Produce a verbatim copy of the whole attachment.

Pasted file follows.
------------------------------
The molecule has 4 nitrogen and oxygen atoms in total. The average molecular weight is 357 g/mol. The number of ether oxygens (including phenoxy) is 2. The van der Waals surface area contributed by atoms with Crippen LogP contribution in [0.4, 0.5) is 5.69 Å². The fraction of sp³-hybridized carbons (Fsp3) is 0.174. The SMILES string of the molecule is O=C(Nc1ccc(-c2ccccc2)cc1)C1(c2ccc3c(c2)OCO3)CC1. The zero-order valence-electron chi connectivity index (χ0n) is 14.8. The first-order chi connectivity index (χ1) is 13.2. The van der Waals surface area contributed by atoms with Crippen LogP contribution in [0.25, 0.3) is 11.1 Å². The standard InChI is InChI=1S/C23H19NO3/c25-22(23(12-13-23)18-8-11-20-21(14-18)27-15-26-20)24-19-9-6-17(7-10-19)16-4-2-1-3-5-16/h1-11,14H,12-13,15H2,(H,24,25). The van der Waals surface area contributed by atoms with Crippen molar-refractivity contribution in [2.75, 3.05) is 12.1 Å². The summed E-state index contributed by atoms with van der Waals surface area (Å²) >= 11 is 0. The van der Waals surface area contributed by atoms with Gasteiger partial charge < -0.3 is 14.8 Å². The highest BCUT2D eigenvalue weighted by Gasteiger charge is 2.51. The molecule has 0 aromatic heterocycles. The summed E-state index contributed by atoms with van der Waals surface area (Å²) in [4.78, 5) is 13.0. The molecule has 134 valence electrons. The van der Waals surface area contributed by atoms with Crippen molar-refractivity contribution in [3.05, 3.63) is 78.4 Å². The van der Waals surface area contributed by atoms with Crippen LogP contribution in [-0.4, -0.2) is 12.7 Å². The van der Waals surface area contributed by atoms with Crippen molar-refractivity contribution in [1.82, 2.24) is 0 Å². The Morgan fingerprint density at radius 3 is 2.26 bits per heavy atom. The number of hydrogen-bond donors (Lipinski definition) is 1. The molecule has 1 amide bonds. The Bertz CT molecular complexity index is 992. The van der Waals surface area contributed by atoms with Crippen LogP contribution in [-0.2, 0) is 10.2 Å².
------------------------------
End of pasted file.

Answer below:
The molecule has 4 nitrogen and oxygen atoms in total. The average molecular weight is 357 g/mol. The number of ether oxygens (including phenoxy) is 2. The van der Waals surface area contributed by atoms with Crippen LogP contribution in [0.4, 0.5) is 5.69 Å². The fraction of sp³-hybridized carbons (Fsp3) is 0.174. The SMILES string of the molecule is O=C(Nc1ccc(-c2ccccc2)cc1)C1(c2ccc3c(c2)OCO3)CC1. The zero-order valence-electron chi connectivity index (χ0n) is 14.8. The first-order chi connectivity index (χ1) is 13.2. The van der Waals surface area contributed by atoms with Crippen LogP contribution in [0.25, 0.3) is 11.1 Å². The standard InChI is InChI=1S/C23H19NO3/c25-22(23(12-13-23)18-8-11-20-21(14-18)27-15-26-20)24-19-9-6-17(7-10-19)16-4-2-1-3-5-16/h1-11,14H,12-13,15H2,(H,24,25). The van der Waals surface area contributed by atoms with Crippen molar-refractivity contribution in [2.75, 3.05) is 12.1 Å². The summed E-state index contributed by atoms with van der Waals surface area (Å²) >= 11 is 0. The van der Waals surface area contributed by atoms with Gasteiger partial charge < -0.3 is 14.8 Å². The highest BCUT2D eigenvalue weighted by Gasteiger charge is 2.51. The molecule has 0 aromatic heterocycles. The summed E-state index contributed by atoms with van der Waals surface area (Å²) in [4.78, 5) is 13.0. The molecule has 134 valence electrons. The van der Waals surface area contributed by atoms with Crippen molar-refractivity contribution in [3.05, 3.63) is 78.4 Å². The van der Waals surface area contributed by atoms with Crippen LogP contribution in [-0.4, -0.2) is 12.7 Å². The van der Waals surface area contributed by atoms with Crippen molar-refractivity contribution in [1.82, 2.24) is 0 Å². The Morgan fingerprint density at radius 3 is 2.26 bits per heavy atom. The number of hydrogen-bond donors (Lipinski definition) is 1. The molecule has 1 amide bonds. The Bertz CT molecular complexity index is 992. The van der Waals surface area contributed by atoms with Crippen LogP contribution in [-0.2, 0) is 10.2 Å².